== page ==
Be the first to know when something new is published!

Saqqara

Today I also went back to Saqqara, one of my favorite sites in Egypt, because it is home to my favorite pyramid, the Step Pyramid of King Djoser. The drive from Giza took about half an hour and I was driven up to the Pyramid. I explored the site and as usual chastised myself for accidentally standing on things I shouldn't. Last time I had unknowingly stood on the enclosure wall, this time it was the South Tomb! (Nothing is roped off in Egypt and you can climb all over everything!)

I explored the site, this time knowing what most of the buildings in the complex were, having done a big presentation on it at Uni not too long ago. I've studied this pyramid so much I could probably lead the tours here, no I know I could lead the tours here.

This time I also decided to get a horse out…yes I braved getting on a horse. I rode around the pyramid and around in the desert for a while, it was fun, but the horse got a bit skittish towards the end.I watched a couple of Arabs bolt over the dunes on their horses and into the distant desert and wished I could ride like that.

I went back down to the platform and met my driver and then went over to the other side of the site to visit the tomb of Mereruka, the Vizir. His mastaba was spectacular. His Ka statue was still standing in its niche just as it had done for over 5000 years. The carvings and paintings of daily life in ancient Egypt, which were on the walls were as vivid as ever. Some of the rooms did not contain tourists, thank god and I climbed into some dark chambers with only the light on my phone as a guide.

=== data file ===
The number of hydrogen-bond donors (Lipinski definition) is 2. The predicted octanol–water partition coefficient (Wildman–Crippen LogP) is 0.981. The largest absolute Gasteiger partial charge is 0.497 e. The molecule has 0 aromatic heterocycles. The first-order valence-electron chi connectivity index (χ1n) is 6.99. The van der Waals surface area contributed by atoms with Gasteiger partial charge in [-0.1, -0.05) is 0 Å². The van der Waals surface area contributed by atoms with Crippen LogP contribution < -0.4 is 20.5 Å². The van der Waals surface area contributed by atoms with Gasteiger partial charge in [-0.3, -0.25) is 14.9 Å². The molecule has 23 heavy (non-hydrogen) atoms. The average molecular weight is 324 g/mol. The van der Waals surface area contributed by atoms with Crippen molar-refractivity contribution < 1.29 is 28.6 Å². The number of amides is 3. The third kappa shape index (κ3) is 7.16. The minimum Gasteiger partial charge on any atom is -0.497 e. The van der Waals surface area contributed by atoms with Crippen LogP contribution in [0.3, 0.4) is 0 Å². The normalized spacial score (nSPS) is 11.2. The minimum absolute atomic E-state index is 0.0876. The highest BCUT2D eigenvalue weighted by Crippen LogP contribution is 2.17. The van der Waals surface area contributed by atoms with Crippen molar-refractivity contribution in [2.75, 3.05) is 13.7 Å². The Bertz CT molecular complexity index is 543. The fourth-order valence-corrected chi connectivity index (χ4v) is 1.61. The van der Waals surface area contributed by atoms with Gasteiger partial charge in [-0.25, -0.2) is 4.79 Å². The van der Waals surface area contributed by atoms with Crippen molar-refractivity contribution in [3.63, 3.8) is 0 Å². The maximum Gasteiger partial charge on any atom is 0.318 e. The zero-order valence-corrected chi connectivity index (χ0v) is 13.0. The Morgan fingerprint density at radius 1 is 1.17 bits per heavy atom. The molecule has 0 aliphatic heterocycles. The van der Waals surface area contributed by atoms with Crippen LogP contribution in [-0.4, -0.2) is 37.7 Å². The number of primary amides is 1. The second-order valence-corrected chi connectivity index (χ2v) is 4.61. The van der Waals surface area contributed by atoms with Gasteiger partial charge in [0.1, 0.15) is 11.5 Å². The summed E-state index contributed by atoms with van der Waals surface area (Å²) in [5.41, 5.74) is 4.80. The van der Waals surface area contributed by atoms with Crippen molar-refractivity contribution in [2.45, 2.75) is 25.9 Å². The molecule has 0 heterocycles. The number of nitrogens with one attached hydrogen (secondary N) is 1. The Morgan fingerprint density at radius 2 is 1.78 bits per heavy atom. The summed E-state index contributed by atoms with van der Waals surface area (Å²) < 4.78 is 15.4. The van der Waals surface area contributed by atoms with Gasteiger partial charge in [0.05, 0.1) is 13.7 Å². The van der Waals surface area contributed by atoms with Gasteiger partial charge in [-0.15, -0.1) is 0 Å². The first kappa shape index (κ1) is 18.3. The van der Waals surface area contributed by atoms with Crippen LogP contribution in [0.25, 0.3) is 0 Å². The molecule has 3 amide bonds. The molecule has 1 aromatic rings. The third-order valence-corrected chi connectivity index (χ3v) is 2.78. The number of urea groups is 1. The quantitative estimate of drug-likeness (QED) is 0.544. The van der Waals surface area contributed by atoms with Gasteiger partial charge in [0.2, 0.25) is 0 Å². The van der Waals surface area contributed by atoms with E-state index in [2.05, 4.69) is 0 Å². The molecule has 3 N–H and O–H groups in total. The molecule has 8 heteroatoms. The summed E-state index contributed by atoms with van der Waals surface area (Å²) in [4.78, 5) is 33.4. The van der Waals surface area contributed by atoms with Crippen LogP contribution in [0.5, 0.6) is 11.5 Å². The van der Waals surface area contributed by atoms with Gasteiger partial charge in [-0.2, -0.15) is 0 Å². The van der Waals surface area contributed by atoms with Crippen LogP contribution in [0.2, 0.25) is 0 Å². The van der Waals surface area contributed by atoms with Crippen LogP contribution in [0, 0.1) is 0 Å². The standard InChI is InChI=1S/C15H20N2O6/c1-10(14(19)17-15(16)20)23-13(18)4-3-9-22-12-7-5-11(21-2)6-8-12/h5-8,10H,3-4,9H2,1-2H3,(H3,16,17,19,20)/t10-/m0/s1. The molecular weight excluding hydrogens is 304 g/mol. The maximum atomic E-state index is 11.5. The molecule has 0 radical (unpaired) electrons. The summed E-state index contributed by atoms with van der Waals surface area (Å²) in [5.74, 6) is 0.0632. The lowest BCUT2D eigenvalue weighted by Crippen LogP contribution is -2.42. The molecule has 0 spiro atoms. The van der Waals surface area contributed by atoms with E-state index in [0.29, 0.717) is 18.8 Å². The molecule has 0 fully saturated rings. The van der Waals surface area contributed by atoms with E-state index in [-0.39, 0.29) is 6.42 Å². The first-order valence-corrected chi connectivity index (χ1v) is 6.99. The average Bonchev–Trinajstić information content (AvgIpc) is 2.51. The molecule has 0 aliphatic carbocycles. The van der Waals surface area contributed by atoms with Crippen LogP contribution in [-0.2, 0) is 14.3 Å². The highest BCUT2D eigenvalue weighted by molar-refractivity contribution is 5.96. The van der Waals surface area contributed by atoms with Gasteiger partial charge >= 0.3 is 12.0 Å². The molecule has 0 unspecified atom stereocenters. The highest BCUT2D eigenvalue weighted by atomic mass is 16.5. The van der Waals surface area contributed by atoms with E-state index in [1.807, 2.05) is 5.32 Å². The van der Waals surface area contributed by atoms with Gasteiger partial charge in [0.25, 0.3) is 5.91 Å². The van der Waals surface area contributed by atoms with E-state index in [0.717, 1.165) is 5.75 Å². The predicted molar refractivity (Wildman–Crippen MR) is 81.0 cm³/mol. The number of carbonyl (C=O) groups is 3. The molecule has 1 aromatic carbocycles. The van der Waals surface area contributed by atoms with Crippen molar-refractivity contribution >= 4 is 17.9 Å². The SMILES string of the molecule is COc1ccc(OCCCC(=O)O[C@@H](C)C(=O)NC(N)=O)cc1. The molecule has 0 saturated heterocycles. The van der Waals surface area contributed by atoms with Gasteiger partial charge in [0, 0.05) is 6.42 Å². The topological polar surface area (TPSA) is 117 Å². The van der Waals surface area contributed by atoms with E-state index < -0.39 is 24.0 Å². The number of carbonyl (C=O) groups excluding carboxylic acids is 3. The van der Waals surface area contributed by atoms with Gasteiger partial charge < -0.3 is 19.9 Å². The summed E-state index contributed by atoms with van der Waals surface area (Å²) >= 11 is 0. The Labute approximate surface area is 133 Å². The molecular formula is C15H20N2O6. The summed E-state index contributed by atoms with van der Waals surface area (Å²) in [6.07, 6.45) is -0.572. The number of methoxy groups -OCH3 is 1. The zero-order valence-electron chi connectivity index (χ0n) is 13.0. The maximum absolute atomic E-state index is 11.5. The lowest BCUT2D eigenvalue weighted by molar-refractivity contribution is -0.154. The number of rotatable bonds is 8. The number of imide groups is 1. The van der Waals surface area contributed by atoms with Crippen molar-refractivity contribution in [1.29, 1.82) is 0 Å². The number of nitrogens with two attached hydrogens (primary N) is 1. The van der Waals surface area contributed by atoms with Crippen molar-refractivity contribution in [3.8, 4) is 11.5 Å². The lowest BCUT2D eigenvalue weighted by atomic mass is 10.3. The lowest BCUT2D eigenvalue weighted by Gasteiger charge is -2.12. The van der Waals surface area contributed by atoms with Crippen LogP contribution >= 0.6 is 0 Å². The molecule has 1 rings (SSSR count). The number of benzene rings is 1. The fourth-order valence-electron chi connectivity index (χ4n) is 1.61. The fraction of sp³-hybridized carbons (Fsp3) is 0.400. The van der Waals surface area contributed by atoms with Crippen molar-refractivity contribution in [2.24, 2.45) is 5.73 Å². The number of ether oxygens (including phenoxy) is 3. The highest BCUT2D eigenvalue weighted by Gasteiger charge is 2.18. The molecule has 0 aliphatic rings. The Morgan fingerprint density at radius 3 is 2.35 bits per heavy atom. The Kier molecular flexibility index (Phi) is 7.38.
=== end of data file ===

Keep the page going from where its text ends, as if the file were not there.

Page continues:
I also went into the Pyramid of Teti, which I was unaware was open. I got to see the pyramid texts, something I never thought I would see, as the pyramid of Unas is always closed. I had some sneaky Arab offer to take pictures of me in the pyramid, but of course he wanted bakseesh again. He even told me to climb into the kings sarcophagus like a mummy. Now I know I've come a long way, but some things are just sacred, putting things in perspective it's still someone's coffin and it's disrespectful. I can't even imagine how many stupid tourists had climbed in there.

Last Post
Next Post

Written from:


Loading Conversation